The glaciers in the Himalayas—the largest concentration of ice outside of the two poles—have been dubbed Asia’s “water towers” because of their large water storage capacity. Their runoff feeds Asia’s great rivers, including the Indus, Ganges, and Brahmaputra, which support hundreds of millions of people. Climbers attracted to the one-of-a-kind peaks tell their own stories of melting ice. In many places, what had been blinding white ice and snow fields in the days of the first explorers are now bare rock. More avalanches and more crevasses add risk to already dangerous treks. Data collected by the Chinese Academy of Sciences validate these anecdotes, showing that glacier melt in the Eastern and Central Himalayas has sped up. This will continue as temperatures rise.

Glaciers in the Alps perform a similar water tower function for Europe, and they too are shrinking. Switzerland’s Great Aletsch glacier, the largest in the Alps, has retreated by more than 2 kilometers since 1900. In Germany, a local ski company concerned by the rapid shrinkage of Zugspitze glacier resorted to covering the ice with a 9,000-square-meter reflective blanket. But this is just a Band-Aid; without addressing the real problem of rising temperature, 90 percent of all Alpine glaciers could be wiped out by 2100. Such a dramatic loss can already be seen in the nearby Spanish Pyrenees Mountains, where close to 90 percent of the glacier cover has disappeared over the past century.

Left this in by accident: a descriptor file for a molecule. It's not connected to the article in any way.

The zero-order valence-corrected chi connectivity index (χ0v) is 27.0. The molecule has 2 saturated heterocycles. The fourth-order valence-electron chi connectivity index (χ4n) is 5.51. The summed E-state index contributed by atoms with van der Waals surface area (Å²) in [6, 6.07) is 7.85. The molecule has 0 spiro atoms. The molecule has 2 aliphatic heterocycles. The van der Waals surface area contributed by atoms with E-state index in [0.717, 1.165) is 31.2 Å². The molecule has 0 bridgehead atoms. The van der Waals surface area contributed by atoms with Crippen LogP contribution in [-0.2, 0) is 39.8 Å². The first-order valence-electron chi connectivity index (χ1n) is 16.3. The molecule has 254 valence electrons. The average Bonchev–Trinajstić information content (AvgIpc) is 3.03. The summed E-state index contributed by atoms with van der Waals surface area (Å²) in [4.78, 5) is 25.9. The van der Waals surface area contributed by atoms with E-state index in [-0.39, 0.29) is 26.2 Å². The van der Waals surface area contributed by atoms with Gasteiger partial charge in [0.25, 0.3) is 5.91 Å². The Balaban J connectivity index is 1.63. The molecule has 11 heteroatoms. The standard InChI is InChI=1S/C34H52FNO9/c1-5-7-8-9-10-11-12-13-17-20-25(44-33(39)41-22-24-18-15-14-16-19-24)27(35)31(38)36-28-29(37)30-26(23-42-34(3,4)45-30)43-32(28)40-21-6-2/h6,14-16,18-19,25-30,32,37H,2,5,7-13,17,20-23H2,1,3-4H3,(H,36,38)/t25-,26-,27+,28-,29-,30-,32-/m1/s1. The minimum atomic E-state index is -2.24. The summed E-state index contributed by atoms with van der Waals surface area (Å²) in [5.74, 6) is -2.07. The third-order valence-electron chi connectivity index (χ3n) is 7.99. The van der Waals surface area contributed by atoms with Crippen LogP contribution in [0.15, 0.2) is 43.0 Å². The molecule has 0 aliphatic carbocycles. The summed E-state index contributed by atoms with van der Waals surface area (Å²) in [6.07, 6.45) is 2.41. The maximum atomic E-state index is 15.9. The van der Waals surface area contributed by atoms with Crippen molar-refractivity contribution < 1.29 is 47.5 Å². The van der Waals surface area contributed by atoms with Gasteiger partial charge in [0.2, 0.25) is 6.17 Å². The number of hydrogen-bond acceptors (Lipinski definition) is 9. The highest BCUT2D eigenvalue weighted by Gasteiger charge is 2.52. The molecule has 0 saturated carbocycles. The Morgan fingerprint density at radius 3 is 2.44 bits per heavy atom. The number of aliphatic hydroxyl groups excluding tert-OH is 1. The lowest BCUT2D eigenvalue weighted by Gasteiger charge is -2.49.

In the United States, almost all of Alaska’s glaciers are retreating or thinning. For example, data collected at Gulkana glacier each year since 1966 reveal an ice loss trend that has sped up since the early 1990s. In Montana, Glacier National Park may be “glacier” in name only within two decades. Only 25 of the park’s 150 original glaciers remain.